In the near future, I would like to check out some locations in Cortland County. There I’d like to check probate records and see if there is any more information on the family in the historical society’s holdings. If what I suspect is true, I can trace my Ingalls family back at least one more generation, possibly more and find that they were in Cortland before Jefferson County. This is after doing some research last week at Flower Library in Watertown on the family.

I could easily create a list of many repositories near me that I would like to visit. Some are for the first time, while others are repeats. I have many ancestors as well as interesting collateral lines that lived and died in this area. With every visit, I tend to find a new tidbit or two about their lives that I hadn’t found before.

My husband and I also postponed two research trips this summer. These will be made soon. We want to go to Westchester County in downstate NY to research some of his family. Along with that, we may sneak in a little research in the Hudson Valley or western Connecticut where we both have families. Also, we’d like to get back to the Allen County Library in Fort Wayne, Indiana. What would I research there? They have some information on New York State areas. However, the areas that are goldmines for me are books and records on many different mid-west areas covering multiple states. Obviously, I need to do an overall research plan of priority areas and questions to work on there!

My husband jokes that I have ancestors, either direct or collateral, in every county of New York State. I’m not sure, but there may be a county or two missing off that list. However, if you put me in any repository in this area with my computer database, I probably can find somebody to research and so will happily sit there searching! Of course, that is not mentioning the cemeteries, or people, or…

Monday, July 31, 2017

Saturday Challenge: The Case of Lead Poisoning

Randy Seaver's GeneaMusing's Saturday Challenge from last week:

1) The Family History Hound listed 20 Questions about your Ancestor, and I'm going to use some of them in the next few months. 2) Please answer the question - "What was the biggest surprise you found about an ancestor?"

John Tobias Gravestone

Perhaps the biggest surprise I encountered was when I discovered that an ancestor had apparently caused a case of lead poisoning as it might be delicately put. Less delicately, he committed murder followed by suicide.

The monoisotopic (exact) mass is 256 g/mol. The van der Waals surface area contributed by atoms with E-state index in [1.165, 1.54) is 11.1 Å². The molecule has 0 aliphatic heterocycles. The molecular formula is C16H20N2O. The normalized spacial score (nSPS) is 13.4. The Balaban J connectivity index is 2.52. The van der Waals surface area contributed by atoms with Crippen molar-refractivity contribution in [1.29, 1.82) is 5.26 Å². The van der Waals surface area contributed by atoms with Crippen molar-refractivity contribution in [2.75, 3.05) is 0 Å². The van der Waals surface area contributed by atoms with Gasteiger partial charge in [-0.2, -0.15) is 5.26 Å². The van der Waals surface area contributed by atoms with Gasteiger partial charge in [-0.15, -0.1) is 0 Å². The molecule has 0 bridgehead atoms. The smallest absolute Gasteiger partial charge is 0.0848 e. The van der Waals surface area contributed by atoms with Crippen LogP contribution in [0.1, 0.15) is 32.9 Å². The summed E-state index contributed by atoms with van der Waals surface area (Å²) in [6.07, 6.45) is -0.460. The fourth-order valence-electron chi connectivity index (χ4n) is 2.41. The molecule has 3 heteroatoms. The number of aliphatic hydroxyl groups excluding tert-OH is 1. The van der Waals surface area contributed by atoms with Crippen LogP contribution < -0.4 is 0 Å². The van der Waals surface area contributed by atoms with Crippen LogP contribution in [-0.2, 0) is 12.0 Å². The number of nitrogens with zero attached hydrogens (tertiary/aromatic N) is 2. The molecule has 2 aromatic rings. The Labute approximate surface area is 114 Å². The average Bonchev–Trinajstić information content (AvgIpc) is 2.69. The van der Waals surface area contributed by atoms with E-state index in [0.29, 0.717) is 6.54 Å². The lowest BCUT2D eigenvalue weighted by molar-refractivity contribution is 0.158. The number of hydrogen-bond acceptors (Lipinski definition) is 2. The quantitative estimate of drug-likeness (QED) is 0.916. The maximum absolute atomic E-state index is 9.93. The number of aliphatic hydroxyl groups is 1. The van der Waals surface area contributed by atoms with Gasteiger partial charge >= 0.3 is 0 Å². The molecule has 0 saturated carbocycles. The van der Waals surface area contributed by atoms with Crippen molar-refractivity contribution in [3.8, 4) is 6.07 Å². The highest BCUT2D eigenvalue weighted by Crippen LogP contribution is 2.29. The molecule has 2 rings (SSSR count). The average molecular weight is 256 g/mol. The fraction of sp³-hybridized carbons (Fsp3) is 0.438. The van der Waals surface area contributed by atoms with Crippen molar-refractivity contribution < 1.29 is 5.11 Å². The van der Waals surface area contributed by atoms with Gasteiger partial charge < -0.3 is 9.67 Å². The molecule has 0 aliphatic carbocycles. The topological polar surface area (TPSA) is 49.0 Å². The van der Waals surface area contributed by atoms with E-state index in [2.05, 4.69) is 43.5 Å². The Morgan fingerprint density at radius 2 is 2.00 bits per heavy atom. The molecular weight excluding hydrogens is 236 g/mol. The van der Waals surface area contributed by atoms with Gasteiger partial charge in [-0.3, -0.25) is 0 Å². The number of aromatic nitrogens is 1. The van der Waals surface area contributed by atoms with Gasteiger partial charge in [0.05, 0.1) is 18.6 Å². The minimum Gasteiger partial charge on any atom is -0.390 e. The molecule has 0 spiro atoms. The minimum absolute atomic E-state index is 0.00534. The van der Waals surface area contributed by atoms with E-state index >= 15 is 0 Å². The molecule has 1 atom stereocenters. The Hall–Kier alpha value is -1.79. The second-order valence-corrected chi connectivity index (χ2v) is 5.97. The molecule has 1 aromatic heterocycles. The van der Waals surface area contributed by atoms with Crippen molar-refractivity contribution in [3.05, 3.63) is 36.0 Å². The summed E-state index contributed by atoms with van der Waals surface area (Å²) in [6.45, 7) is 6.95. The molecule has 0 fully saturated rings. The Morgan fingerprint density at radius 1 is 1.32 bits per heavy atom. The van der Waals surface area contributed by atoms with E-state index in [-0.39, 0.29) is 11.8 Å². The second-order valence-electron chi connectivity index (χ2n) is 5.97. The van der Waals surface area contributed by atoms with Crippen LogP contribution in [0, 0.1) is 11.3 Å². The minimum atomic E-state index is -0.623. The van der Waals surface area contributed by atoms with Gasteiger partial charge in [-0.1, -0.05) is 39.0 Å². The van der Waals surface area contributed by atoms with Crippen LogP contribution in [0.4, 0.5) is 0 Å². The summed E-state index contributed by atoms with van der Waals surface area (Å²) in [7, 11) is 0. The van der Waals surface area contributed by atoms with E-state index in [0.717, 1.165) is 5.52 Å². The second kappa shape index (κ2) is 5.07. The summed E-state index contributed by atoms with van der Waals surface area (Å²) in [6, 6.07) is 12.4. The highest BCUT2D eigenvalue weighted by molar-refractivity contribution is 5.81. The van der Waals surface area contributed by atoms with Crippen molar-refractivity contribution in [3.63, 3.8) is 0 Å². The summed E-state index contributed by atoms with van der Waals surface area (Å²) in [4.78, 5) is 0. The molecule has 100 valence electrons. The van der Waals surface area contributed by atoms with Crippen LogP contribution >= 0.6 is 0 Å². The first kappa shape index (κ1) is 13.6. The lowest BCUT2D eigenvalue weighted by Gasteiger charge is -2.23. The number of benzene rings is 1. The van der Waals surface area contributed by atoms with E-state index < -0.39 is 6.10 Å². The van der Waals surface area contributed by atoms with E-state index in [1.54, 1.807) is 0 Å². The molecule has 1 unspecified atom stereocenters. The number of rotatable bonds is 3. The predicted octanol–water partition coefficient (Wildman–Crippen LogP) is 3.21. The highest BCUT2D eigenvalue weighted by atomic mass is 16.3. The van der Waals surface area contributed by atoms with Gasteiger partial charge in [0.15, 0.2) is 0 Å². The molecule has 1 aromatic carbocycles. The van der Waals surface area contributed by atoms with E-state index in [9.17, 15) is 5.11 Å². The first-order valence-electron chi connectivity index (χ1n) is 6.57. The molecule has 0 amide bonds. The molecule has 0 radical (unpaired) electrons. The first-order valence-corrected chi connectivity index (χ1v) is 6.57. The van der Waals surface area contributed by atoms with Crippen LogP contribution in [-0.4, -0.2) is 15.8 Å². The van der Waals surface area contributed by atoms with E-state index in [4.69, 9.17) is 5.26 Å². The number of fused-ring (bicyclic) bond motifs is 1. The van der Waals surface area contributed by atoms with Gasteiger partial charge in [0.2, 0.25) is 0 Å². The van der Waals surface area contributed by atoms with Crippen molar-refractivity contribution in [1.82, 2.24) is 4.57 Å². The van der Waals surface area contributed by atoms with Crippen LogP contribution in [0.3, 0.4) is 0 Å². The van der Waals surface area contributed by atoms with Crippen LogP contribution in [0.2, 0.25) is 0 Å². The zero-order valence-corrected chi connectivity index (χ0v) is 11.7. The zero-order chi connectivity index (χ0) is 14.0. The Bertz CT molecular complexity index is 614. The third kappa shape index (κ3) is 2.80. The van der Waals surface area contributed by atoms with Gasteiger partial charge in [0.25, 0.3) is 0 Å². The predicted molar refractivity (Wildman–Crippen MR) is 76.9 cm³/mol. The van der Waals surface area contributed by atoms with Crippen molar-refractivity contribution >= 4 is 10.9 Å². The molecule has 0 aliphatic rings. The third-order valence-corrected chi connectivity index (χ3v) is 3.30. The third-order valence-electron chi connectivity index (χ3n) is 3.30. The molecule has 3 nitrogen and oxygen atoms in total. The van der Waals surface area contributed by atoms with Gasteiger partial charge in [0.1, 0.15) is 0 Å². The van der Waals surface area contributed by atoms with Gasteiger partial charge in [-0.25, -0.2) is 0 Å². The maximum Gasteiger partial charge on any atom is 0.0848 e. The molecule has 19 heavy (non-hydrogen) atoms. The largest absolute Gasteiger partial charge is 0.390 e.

One day early in my research, I was trying to find information about a fourth great-grandfather, John Tobias (1764-1830) and his wife, Polly (Gaffin) Tobias (1773-1830). He died the 16th of August and she the 17th and both are buried in a small abandoned cemetery in the town of Springport, Cayuga County, New York.

The cemetery is referred to in records as Great Gully Cemetery or Tobias Cemetery. It is in fact, either next door to or on the property of the house they owned and raised their family in. I haven’t found out yet whether John got this as Revolutionary Bounty land or if, more likely, he bought it from the recipient shortly after the lands were awarded. He was awarded some land as the heir of a deceased soldier, but that was probably a few miles away.

Although the property had long since been sold out of the family, in the last generations a family bought the property as part of their farm. At the time, they didn't realize that they could trace their ancestry back to these owners, the first ones to build a house on it. Accompanying these cousins, I have explored this cemetery and found the depression where the cellar of the house had once stood.
The remains of the homestead

Yet, the surprising part of the story occurred before I knew where they lived or were buried.

It was when first researching these ancestors that I discovered the reasons behind their deaths. I was reading an abstract of the cemetery records that had been done by women in the local Daughter's of the American Revolution (DAR) chapter in the mid-1960s. I knew that John and Polly had lived near Union Springs in the town of Springport. I was scanning those cemetery listings in particular in an attempt to find them. There, I found a listing for the Tobias Cemetery, and their names listed. [G4]

Excited, at first at finding their burial, I didn’t notice the remark. Then when I read it I couldn’t believe my eyes as I read and reread the entry. Written in ink along side the entry was a notation: “John shot Polly and then turned the gun on himself. Polly outlived him by one day.” My ancestor was a murderer!